An Introduction to Shooting the Night Sky: Part 1 – Milky Way, Stars & Northern Lights

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Night Sky Over Tuscany : Prints Available

The Milky Way makes an appearance over the hilltop in a field in Tuscany, Italy.

A good night’s sleep is an important part of a healthy lifestyle, right? Getting adequate sleep not only positively impacts your mind, heart and mood, but also helps you look better. However, Milky Way and Northern Lights pictures are really, really cool. So, like many other photographers, I sometimes ignore the advice of the health experts and skip a night or two or more of sleep in order to bring home some killer images. In fact, I’ll be doing that again next week.


Let me start with a disclaimer. There are books, blogs, videos and long articles dedicated solely to night photography. This article is only an introduction to pique your interest and help get you started. By all means, do some more reading. Also, I’ll do a Part 2 article on “Processing” in next month as it is a topic in and of itself. Star trails also warrant a separate article, so that will be Part 3. With all that in mind, here is some advice on getting started with shooting the night skies.

Shoot in a Remote Location

At night, there is “dark” and there is “DAAAARK”. You want the latter. This means shooting in an area far away from the lights of towns and cities. Otherwise, the light pollution can wash out your sky and end up dominating your horizon. The site has a map that shows light pollution around the globe (i.e. places to avoid).

However, all is not lost if there is a town in the distance. In fact, in many cases, I think the light pollution looks good. In the cover photo of the trees in Tuscany, I think the light pollution adds to the image by providing a nice warm glow to complement the cool night sky. Distant, minimal light pollution behind you can also help light foreground elements during your exposure. Ideally, shoot in an area with dry, clear air. Deserts and places of higher elevation work well.

Timing Issues

There are a lot of timing issues to get right for night photography. You have to know what cycle the moon will be in, when the moon’s light no longer impacts the sky that night, and (possibly) whether the Milky Way will be visible. Of course, you have to worry about clouds, too, but those are less predictable.

Moon Cycles

Having the moon in front of you while shooting is similar to having someone shining a flashlight into your lens. It will create a bright spot in your image while also washing out the stars. Because of this, you need to be aware of moon cycles. Ideally, plan your shooting during the New Moon, which is the moon’s first cycle during which it is hidden from view. You’ll have nice, long periods of complete darkness during this time. You can also get by with up to 25% moon (about 5 days before or after a New Moon), so targeting that time period is workable.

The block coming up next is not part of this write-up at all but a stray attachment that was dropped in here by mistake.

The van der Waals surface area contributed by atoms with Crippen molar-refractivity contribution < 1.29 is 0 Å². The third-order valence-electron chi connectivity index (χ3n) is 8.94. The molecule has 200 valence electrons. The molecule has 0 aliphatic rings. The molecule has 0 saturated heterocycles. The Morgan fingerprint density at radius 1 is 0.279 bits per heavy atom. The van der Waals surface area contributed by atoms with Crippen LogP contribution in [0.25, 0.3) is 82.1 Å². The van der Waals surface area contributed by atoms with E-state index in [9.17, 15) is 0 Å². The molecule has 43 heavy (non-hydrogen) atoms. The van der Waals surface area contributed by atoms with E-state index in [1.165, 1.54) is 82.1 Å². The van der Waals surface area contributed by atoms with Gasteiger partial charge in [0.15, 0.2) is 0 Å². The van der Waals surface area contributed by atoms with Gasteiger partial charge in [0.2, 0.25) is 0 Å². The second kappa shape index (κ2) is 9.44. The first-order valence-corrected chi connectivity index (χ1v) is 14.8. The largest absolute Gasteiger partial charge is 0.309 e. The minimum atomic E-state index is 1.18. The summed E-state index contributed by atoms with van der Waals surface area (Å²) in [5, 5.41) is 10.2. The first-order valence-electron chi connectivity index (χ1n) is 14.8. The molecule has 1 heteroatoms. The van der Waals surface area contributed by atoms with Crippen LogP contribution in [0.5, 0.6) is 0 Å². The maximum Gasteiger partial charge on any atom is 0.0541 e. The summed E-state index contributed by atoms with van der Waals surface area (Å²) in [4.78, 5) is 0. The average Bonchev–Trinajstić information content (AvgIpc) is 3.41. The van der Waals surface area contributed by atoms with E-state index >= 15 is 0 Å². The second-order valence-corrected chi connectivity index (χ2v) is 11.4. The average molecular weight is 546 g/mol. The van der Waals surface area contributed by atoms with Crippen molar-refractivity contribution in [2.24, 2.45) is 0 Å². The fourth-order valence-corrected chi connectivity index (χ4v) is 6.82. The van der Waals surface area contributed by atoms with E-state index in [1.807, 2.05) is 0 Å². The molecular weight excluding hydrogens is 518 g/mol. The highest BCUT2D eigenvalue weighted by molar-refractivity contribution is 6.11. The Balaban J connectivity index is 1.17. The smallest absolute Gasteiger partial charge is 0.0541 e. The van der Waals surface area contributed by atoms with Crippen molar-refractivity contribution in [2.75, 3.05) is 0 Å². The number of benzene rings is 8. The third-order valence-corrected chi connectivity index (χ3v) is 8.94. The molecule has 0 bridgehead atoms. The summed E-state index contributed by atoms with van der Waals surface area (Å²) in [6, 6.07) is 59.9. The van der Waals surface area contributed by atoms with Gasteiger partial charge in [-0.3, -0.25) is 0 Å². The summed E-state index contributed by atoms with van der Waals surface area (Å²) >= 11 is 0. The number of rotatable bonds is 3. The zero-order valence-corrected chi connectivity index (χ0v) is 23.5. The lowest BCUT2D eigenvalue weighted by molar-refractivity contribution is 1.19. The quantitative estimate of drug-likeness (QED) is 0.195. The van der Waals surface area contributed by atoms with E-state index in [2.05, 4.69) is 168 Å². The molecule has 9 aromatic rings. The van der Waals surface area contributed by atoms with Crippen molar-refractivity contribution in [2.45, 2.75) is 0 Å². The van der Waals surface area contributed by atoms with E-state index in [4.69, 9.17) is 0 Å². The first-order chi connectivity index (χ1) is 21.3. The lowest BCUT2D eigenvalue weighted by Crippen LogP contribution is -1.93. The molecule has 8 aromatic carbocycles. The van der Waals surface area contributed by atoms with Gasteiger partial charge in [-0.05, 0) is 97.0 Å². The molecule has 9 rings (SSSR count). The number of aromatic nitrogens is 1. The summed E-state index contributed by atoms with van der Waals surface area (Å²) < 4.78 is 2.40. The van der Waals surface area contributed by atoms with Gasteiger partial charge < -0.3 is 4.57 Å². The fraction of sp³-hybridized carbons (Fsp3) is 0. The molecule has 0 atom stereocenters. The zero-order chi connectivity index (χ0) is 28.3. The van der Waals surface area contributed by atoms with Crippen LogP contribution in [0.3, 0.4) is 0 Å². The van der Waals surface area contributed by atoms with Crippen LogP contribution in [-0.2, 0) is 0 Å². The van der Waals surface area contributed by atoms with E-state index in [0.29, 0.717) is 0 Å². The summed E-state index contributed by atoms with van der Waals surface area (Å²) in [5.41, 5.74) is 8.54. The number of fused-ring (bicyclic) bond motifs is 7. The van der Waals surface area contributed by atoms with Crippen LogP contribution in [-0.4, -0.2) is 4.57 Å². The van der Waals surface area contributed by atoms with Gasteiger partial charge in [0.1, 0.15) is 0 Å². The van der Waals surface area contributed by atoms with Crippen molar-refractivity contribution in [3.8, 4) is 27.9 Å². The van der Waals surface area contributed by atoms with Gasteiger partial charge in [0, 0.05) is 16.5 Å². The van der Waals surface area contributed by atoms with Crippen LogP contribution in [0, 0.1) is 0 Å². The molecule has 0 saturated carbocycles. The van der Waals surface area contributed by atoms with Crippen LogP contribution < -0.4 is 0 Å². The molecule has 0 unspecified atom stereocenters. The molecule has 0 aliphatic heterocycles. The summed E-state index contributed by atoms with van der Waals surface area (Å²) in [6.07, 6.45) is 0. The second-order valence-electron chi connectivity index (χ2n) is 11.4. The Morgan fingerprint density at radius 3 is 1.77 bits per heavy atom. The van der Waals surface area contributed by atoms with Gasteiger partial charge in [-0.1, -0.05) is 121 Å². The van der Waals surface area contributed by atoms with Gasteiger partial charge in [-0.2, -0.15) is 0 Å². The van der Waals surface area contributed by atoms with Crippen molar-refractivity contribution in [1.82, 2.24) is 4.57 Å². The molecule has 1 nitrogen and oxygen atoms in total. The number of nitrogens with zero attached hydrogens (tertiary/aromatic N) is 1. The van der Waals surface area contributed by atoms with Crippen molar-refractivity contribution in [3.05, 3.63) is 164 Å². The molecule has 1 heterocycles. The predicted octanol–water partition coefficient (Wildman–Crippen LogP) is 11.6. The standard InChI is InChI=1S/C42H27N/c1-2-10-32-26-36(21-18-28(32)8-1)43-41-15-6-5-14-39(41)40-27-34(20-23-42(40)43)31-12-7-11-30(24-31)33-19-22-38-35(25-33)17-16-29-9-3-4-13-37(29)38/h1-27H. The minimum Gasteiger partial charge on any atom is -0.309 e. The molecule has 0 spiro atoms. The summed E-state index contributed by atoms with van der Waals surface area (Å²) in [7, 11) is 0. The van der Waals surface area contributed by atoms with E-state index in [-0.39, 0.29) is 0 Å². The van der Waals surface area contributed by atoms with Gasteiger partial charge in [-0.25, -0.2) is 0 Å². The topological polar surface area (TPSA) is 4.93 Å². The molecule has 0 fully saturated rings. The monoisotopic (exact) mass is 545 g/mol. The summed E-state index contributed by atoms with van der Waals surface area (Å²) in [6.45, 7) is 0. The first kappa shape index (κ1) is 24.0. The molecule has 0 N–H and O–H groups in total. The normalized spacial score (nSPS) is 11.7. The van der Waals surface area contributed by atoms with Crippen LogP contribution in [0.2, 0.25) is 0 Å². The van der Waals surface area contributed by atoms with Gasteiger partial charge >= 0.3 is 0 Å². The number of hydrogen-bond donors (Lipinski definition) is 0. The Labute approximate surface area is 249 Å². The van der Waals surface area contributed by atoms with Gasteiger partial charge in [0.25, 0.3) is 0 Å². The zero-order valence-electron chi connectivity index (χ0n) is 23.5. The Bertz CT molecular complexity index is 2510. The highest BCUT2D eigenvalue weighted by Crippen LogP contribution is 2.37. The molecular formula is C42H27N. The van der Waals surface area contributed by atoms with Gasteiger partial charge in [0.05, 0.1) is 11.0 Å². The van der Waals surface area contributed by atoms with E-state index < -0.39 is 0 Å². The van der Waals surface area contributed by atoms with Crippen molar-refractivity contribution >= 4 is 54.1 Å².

Time of Night

If the moon is visible at all in the sky on your shooting nights, then you will want to aim for a period of the night called “astronomical dusk,” which is the point at which the moon has no impact on the brightness of the sky… the sky has reached maximum darkness. This is generally 1 1/2 to 2 1/2 hours after sunset and the same amount before sunrise. However, start shooting before complete darkness to get a bit of faint light on your foreground and a nice blue in the sky. The stars will not be as pronounced during this period, but it is good to have shots from both time periods, especially if you are blending a separate foreground shot in during processing.

The well-known program “The Photographer’s Ephemerus” ( is a good resource for showing the window of timing you have to work with for your date and location so that you are not stuck staring at the moon wondering when it will get out of the way.

The Milky Way

Although shooting a sky full of stars is fun and can lead to a great image, the core of the Milky Way is the money shot. Capturing the Milky Way’s core takes some planning, however. You can do a Google search to find out where and when it will be visible. Or, PhotoPills is an iPhone application for identifying when and where in the world it is visible, as well as what angle it will be at during certain times of the night. There are also night sky maps available on Amazon. Whatever you do, plan your trip around Milky Way visibility and the moon cycle.

The Aurora Borealis